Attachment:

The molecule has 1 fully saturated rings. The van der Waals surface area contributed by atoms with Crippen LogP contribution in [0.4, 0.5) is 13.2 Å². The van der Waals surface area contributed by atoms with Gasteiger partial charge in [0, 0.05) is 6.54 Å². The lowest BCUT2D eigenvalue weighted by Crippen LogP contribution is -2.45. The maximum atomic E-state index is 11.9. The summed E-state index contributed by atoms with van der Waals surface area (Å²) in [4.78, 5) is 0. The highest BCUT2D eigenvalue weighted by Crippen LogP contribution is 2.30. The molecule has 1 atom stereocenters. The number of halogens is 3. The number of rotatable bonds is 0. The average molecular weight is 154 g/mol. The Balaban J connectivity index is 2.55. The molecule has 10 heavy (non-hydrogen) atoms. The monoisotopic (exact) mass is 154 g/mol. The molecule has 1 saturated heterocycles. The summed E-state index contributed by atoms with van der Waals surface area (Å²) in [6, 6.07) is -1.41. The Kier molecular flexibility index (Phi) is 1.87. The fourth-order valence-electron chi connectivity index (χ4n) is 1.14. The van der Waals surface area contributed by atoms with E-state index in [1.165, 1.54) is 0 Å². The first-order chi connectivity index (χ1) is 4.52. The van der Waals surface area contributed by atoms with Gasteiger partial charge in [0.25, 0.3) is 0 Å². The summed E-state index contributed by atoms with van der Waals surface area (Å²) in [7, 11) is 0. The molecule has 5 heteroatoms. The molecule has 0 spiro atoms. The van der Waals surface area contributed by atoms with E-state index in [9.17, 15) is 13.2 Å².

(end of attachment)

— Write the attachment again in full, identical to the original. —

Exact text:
The molecule has 1 fully saturated rings. The van der Waals surface area contributed by atoms with Crippen LogP contribution in [0.4, 0.5) is 13.2 Å². The van der Waals surface area contributed by atoms with Gasteiger partial charge in [0, 0.05) is 6.54 Å². The lowest BCUT2D eigenvalue weighted by Crippen LogP contribution is -2.45. The maximum atomic E-state index is 11.9. The summed E-state index contributed by atoms with van der Waals surface area (Å²) in [4.78, 5) is 0. The highest BCUT2D eigenvalue weighted by Crippen LogP contribution is 2.30. The molecule has 1 atom stereocenters. The number of halogens is 3. The number of rotatable bonds is 0. The average molecular weight is 154 g/mol. The Balaban J connectivity index is 2.55. The molecule has 10 heavy (non-hydrogen) atoms. The monoisotopic (exact) mass is 154 g/mol. The molecule has 1 saturated heterocycles. The summed E-state index contributed by atoms with van der Waals surface area (Å²) in [6, 6.07) is -1.41. The Kier molecular flexibility index (Phi) is 1.87. The fourth-order valence-electron chi connectivity index (χ4n) is 1.14. The van der Waals surface area contributed by atoms with E-state index in [1.165, 1.54) is 0 Å². The first-order chi connectivity index (χ1) is 4.52. The van der Waals surface area contributed by atoms with Gasteiger partial charge in [0.25, 0.3) is 0 Å². The summed E-state index contributed by atoms with van der Waals surface area (Å²) in [7, 11) is 0. The molecule has 5 heteroatoms. The molecule has 0 spiro atoms. The van der Waals surface area contributed by atoms with E-state index in [9.17, 15) is 13.2 Å².